Last week, I talked about Point-of-Need help as a way to put better help in your internally developed systems. This week, I want to cover a related topic.

Imagine this situation (for those of us that have been in IT for a while, we don’t have to imagine because we have lived it). An application gets written and implemented. Years go by. The people in the organization that set the requirements have moved on to other jobs. The developers have moved on. New people come into the organization and start using the software.

Now we have a situation where the following is true:

  • The interior logic and calculations in the code are no longer well known.
  • Users understand the software by the output, not by the design.
  • The assumptions and decisions made by the organization when developers created the software are no longer known by the users, management, or the new developers.

The last point is the hard one. It leads the organization to no longer trust the software. What can we do about it?

The simple answer is to make those assumptions and decisions more visible to the users. How do we do that? By creating “Show Your Work” (SYW) screens.

When we build software for our organization, we embed parts of the business process into the software. Over time, the reasons and assumptions for how the software works are lost. People don’t understand why the software does what it does. Inevitably, a situation pops up that the software wasn’t meant to handle. Instead of fixing the software, people start to go around the software.

Here is an example. A manufacturing company had an application to help with costs. As the experts left, people started treating its output as truth, not the guidance it was designed to be. When the new situation popped up, some enterprising finance person built a spreadsheet to calculate costs. This spreadsheet didn’t take all situations into account, but got the new situation right. A few years later, some were using the application, some where using the spreadsheet. No one really trusted either.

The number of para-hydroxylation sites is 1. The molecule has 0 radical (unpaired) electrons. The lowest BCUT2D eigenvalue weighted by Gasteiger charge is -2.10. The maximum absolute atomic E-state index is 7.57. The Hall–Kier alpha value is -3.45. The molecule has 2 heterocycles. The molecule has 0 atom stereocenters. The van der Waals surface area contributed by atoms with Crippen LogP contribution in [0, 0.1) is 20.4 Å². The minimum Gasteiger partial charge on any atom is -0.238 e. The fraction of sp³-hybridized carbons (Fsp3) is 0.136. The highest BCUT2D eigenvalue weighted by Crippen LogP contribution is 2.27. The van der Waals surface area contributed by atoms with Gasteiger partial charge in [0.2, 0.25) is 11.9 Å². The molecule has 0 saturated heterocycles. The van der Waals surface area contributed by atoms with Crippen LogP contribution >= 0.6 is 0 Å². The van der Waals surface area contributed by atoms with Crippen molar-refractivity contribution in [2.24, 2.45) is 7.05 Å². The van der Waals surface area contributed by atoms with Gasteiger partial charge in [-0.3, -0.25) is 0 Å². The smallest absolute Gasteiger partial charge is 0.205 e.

The problem wasn’t that the software was suddenly wrong, it still worked as designed. It wasn’t that the organization completely changed their costing methodology. It was that people no longer knew the assumptions and design of the software.

So what are Show-Your-Work screens? Do you remember back in school when the math teacher wanted you to show your work when doing a math problem? You couldn’t just write down the answer, you had to show the steps of how you got to the answer. This is the same thing.

Create screens that shows all the calculations and assumptions made at critical steps in applications. In our example above, put a SYW screen at the point where the cost is calculated. The SYW screen would show what fields were used as inputs, the actual math, and the decision tree. Make it all text, but do it in a way to copy/paste it into a spreadsheet. If there are any assumptions, list those on the screen. For example, if you skip part of the calculation for a certain product type, that should be listed.

SYW screens have many benefits.

  • It can be used in testing to verify that the inputs, calculations, decisions, and assumptions are accurate. This can be a huge time saver.
  • It provides ongoing assurance that the software is working as designed.
  • When new people come in, they can look at it to understand how the software works.
  • When the inevitable new situation comes up, it will be clear where the software needs to be changed. This helps users and developers alike.

Once you build an API library to support SYW screens, it won’t add much to the implementation costs. The benefits of knowing what the software does over the years make it worthwhile for IT and the organization.

Photo by Annie Spratt on Unsplash

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